The Best Portrait Lenses for Nikon

A couple of days ago our readers in Twitter asked us to write an article about a very important topic that becomes literally your day-to-day concern when you decide to become a photographer. It’s choosing the right lens for the photography style you work in. And if it’s portrait photography, then things can seem a bit too complicated.

If you are about to buy a new lens but still can’t decide which one precisely it’s going to be—and numerous articles on the web are not making too much sense and sound confusing—then you should check this list of the best Nikon portrait lenses with descriptions and prices we’ve prepared for you.

We at KeepSnap are mainly Nikon shooters, but most of Nikon lenses we featured below are available by Canon and Sony, as well as other brands, too. We are planning to test more and more Canon and Sony equipment as we grow so be sure to stay tuned!

You probably know that the most important things about portrait lenses are sharpness, aperture, focal length, and the number of aperture blades. The three latter things influence the amount of bokeh—or the background thrown out of focus—the photo will have. All these four factors have been considered while making this list. The prices are as of April 2016.

Nikon 50mm f/1.8G

First things should come first in life and this is exactly why we decided to place this classic and iconic nifty-fifty lens at the very top. It’s lightweight, really sharp, has a wide aperture, nice focal length, and creates awesome bokeh. Apart from it, it’s cheap.

Words are not necessary when it comes to 50mm, it’s simply classic. Priced at $216.

Also, there are f/1.4 and f/1.2 models that have better bokeh and perform better in poor lighting, but they are a lot more expensive.

Nikon 58mm f/1.4G

Not the most acknowledged lens ever, but 58mm will become a great and powerful tool in hands of a witty portrait photographer. Being a tribute to a 58mm f/2 lenses by Zeiss and Helios, which are known for creating something that’s called swirly bokeh, Nikon brought the aperture of this lens down to eye-opening f/1.4.

And though there’s barely anything swirly about the bokeh of Nikon 58mm f/1.4G, it’s still very creamy and powerful thanks to its aperture and nine rounded aperture blades. This lens is perfect for shooting in low-light environments because of its wide aperture of f/1.4. Priced at $1596.

Nikon 85mm f/1.8G

This is another excellent portrait lens—which is considered to be the best portrait lens ever together with 50mm f/1.8—that has the right focal length, wide aperture, and is really sharp. By the way, priced at $476, it’s not that expensive as the other lenses featured in this review.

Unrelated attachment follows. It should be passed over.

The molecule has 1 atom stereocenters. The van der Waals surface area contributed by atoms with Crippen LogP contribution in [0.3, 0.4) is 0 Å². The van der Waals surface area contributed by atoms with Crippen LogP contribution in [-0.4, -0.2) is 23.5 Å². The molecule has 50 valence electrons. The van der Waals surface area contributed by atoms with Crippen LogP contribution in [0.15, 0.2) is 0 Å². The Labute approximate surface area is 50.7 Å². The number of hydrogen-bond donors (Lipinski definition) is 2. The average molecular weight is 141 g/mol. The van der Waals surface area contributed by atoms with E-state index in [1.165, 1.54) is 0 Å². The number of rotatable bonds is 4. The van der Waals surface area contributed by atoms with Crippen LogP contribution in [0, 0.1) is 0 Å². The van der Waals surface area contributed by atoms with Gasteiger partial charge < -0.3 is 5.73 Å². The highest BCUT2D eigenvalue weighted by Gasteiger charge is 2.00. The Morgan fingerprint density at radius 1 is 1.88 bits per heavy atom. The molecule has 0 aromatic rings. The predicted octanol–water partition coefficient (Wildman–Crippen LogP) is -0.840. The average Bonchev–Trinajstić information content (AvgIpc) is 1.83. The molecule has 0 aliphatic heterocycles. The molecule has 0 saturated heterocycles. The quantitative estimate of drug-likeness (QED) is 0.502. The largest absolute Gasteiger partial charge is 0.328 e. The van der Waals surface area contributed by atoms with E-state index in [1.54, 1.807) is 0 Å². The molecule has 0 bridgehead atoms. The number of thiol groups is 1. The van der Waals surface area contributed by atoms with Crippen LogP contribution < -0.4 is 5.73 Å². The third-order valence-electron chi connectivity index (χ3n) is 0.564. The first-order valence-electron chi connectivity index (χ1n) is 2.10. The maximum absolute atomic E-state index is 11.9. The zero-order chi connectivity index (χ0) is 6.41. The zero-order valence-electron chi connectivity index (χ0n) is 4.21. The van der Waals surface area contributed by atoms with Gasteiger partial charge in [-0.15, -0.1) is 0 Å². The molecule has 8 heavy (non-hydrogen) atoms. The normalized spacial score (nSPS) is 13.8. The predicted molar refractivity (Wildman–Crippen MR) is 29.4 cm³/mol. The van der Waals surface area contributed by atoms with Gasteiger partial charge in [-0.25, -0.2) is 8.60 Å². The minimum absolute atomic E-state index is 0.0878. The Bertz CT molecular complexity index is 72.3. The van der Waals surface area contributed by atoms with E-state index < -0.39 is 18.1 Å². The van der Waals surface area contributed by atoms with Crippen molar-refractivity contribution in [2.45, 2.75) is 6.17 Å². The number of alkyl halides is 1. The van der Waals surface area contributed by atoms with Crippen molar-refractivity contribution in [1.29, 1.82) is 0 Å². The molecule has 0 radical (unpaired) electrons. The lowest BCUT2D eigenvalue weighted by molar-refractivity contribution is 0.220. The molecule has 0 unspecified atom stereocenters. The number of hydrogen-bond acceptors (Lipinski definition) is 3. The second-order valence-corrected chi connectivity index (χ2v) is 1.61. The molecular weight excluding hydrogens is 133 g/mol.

There’s an older D version of this lens that is said to be a bit less sharper, but is cheaper and has nine aperture blades instead of seven. And, as a matter of course, there’s 85mm f/1.4G, but it’s a lot more expensive.

Nikon 105mm f/2D

Yet another wide-aperture prime portrait lens, but this time it’s 105mm. And that’s where things start getting hot. As you know, the longer the lens focal length the better the bokeh. However, in case of 105mm you will probably need to be quite far away from the subject in order to fit them in the frame.

If walking a few dozen meters doesn’t worry you, then you will be able to enjoy awesome wide f/2 aperture, great focal length, nine aperture blades, and unique Defocus Image Control system for making bokeh even deeper and creamier. Priced at $1196.

Nikon 135mm f/2D

If 105mm is not long enough for you and you are a fan of shooting out in the open, Nikon 135mm is the best choice. It’s really sharp and creates outstanding bokeh due to nine aperture blades, its focal length, wide aperture of f/2, and Defocus Image Control system. Priced at $1391.

Nikon 24-70mm f/2.8G

A zoom 24-70mm f/2.8G lens is justly said to have killer bokeh. Thanks to its constant aperture of f/2.8,universal focal length, nine aperture blades, and exceptional sharpness, it has long since become a must for all professional photographers for almost any occasion.

All good things come at its price though. The lens costs $1796.

Nikon 70-200mm f/2.8G

The last one but not the least is a 70-200mm f/2.8G lens which is considered to be the most professional Nikon superzoom and one of the most expensive popular lenses by Nikon. It has constant aperture of f/2.8, great focal length for making head and head and shoulders portraits, nine aperture blades, and is super sharp.

Really good at creating out-of-this-world bokeh. Priced at staggering $2096.

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